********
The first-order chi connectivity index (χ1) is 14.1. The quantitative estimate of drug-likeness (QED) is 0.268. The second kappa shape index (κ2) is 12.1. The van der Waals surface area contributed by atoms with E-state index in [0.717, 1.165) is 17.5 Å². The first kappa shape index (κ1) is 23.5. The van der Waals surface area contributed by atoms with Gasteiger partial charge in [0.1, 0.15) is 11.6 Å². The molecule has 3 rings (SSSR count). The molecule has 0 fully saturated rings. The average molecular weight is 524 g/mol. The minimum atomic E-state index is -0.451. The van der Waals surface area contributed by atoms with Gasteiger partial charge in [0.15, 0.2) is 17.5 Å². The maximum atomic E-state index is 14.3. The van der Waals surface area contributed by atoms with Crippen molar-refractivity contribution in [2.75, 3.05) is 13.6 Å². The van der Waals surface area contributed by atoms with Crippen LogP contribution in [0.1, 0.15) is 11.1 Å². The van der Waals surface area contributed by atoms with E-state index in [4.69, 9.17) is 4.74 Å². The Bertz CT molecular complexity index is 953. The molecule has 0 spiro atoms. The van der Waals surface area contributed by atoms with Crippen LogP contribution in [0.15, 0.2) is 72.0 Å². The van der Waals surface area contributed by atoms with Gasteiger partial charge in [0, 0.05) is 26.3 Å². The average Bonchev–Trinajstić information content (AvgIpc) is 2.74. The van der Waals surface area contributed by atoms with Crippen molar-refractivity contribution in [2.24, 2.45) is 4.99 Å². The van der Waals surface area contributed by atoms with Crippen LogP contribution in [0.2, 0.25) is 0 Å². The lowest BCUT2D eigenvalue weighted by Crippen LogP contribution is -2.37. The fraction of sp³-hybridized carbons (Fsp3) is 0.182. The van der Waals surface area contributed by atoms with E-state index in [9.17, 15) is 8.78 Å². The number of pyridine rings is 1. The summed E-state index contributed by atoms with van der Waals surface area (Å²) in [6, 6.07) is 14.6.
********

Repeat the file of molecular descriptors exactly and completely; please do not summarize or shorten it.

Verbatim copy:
The first-order chi connectivity index (χ1) is 14.1. The quantitative estimate of drug-likeness (QED) is 0.268. The second kappa shape index (κ2) is 12.1. The van der Waals surface area contributed by atoms with E-state index in [0.717, 1.165) is 17.5 Å². The first kappa shape index (κ1) is 23.5. The van der Waals surface area contributed by atoms with Gasteiger partial charge in [0.1, 0.15) is 11.6 Å². The molecule has 3 rings (SSSR count). The molecule has 0 fully saturated rings. The average molecular weight is 524 g/mol. The minimum atomic E-state index is -0.451. The van der Waals surface area contributed by atoms with Gasteiger partial charge in [0.15, 0.2) is 17.5 Å². The maximum atomic E-state index is 14.3. The van der Waals surface area contributed by atoms with Crippen molar-refractivity contribution in [2.75, 3.05) is 13.6 Å². The van der Waals surface area contributed by atoms with Crippen LogP contribution in [0.1, 0.15) is 11.1 Å². The van der Waals surface area contributed by atoms with E-state index in [4.69, 9.17) is 4.74 Å². The Bertz CT molecular complexity index is 953. The molecule has 0 spiro atoms. The van der Waals surface area contributed by atoms with Crippen LogP contribution in [0.15, 0.2) is 72.0 Å². The van der Waals surface area contributed by atoms with Gasteiger partial charge in [0, 0.05) is 26.3 Å². The average Bonchev–Trinajstić information content (AvgIpc) is 2.74. The van der Waals surface area contributed by atoms with Crippen molar-refractivity contribution in [2.24, 2.45) is 4.99 Å². The van der Waals surface area contributed by atoms with Crippen LogP contribution in [0.2, 0.25) is 0 Å². The lowest BCUT2D eigenvalue weighted by Crippen LogP contribution is -2.37. The fraction of sp³-hybridized carbons (Fsp3) is 0.182. The van der Waals surface area contributed by atoms with E-state index in [9.17, 15) is 8.78 Å². The number of pyridine rings is 1. The summed E-state index contributed by atoms with van der Waals surface area (Å²) in [6, 6.07) is 14.6.